How to determine a minimum variance portfolio?

A minimum variance portfolio is an investing method that helps you minimize risk and maximize returns. This often involves diversifying the assets used in the investments.

Minimum Variance Portfolio: Definitions and Examples

The aim of having a minimum variance portfolio is to diminish the volatility arising out of singular investments. By volatility, we want to measure a security's price movement in the share markets.

It is a proven fact that the greater the volatility, the higher the market risk. So, in case someone wants to minimize risk, they should want to minimize the ups and downs. This means a greater chance of slow but continuous and steady returns over time. This may let one skip a massive loss at some point.

How Does a Minimum Variance Portfolio Work?

There are predominantly two ways to create a minimum variance portfolio. First, one can stick with low-volatility investments. Second, one can select a few volatile investments with low correlation to each other. For example, one can invest in automobiles and apparel as a minimum variance portfolio.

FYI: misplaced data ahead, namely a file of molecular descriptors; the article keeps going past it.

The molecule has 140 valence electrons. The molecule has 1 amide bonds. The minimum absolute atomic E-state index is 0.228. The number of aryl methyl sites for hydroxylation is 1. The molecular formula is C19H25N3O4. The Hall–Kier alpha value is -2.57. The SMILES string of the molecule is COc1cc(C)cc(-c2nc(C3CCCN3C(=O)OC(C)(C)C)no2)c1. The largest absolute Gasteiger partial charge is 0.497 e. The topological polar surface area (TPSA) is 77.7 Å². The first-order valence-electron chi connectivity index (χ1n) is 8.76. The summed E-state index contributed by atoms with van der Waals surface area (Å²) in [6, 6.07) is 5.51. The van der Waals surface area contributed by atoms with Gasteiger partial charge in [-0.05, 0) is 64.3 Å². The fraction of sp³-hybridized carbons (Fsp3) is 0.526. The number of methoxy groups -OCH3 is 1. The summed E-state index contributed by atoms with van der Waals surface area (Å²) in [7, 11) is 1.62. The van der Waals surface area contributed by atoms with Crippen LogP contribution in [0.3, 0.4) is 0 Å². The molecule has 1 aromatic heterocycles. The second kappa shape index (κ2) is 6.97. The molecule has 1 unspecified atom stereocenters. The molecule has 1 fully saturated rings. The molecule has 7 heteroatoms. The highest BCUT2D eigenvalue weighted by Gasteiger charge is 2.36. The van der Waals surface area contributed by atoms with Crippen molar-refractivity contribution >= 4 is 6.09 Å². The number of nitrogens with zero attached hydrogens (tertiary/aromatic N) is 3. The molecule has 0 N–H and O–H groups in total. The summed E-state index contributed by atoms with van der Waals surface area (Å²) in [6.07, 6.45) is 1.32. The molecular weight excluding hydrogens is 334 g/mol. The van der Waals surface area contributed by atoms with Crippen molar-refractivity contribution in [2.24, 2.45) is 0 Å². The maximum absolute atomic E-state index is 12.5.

An easy and good way of forming a minimum variance portfolio is to use mutual fund categories that have a relatively low correlation with each other. For example −

  • 40% S&P 500 index fund
  • 30% emerging markets stock fund
  • 10% small-cap stock fund
  • 20% bond index fund

In this example, the first three fund categories are volatile. But, all of the four have a low correlation to each other. Except for the bond index fund, the combination of all four together has lower volatility than anyone singularly.

How to Measure Correlation

One must know how to measure correlation while building a portfolio like the one given above. One way to do that is known as "R-squared" or “R2."

Most often, the R-squared is dependent upon the correlation of an asset to a major benchmark index, such as the S&P 500. For instance, if your investment's R2 relative to the S&P 500 is 0.95, it means 95% of its price movement is explained by movements in the S&P 500.

An excellent example of a minimum variance portfolio is one that contains stock as well as a bond mutual fund. When stock prices are going up, bond prices may be negative or flat. But, when stock prices are dropping, bond prices are often found to rise.

Stocks and bonds don't usually often move in opposite directions. But, they have a very low relative correlation regarding performance. That's what matters the most. To use this technique to its fullest gain, one can combine risky assets in the investment. The returns will still be more without taking too much risk.